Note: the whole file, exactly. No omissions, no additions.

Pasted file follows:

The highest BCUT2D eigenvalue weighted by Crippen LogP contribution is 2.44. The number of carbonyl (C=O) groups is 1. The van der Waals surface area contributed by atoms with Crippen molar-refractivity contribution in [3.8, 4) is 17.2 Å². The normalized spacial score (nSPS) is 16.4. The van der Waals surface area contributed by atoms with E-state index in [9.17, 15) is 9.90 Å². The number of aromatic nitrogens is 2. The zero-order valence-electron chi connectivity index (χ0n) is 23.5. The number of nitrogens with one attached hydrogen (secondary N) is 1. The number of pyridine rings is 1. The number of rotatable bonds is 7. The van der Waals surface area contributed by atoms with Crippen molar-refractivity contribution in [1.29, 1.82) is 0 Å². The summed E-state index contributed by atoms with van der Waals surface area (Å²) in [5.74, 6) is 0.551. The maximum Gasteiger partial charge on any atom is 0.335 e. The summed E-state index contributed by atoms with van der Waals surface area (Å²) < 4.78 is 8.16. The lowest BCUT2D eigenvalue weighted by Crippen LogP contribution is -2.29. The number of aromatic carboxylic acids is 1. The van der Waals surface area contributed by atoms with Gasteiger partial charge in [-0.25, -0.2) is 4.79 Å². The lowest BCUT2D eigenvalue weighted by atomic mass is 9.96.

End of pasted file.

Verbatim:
The highest BCUT2D eigenvalue weighted by Crippen LogP contribution is 2.44. The number of carbonyl (C=O) groups is 1. The van der Waals surface area contributed by atoms with Crippen molar-refractivity contribution in [3.8, 4) is 17.2 Å². The normalized spacial score (nSPS) is 16.4. The van der Waals surface area contributed by atoms with E-state index in [9.17, 15) is 9.90 Å². The number of aromatic nitrogens is 2. The zero-order valence-electron chi connectivity index (χ0n) is 23.5. The number of nitrogens with one attached hydrogen (secondary N) is 1. The number of pyridine rings is 1. The number of rotatable bonds is 7. The van der Waals surface area contributed by atoms with Crippen molar-refractivity contribution in [1.29, 1.82) is 0 Å². The summed E-state index contributed by atoms with van der Waals surface area (Å²) in [5.74, 6) is 0.551. The maximum Gasteiger partial charge on any atom is 0.335 e. The summed E-state index contributed by atoms with van der Waals surface area (Å²) < 4.78 is 8.16. The lowest BCUT2D eigenvalue weighted by Crippen LogP contribution is -2.29. The number of aromatic carboxylic acids is 1. The van der Waals surface area contributed by atoms with Gasteiger partial charge in [-0.25, -0.2) is 4.79 Å². The lowest BCUT2D eigenvalue weighted by atomic mass is 9.96.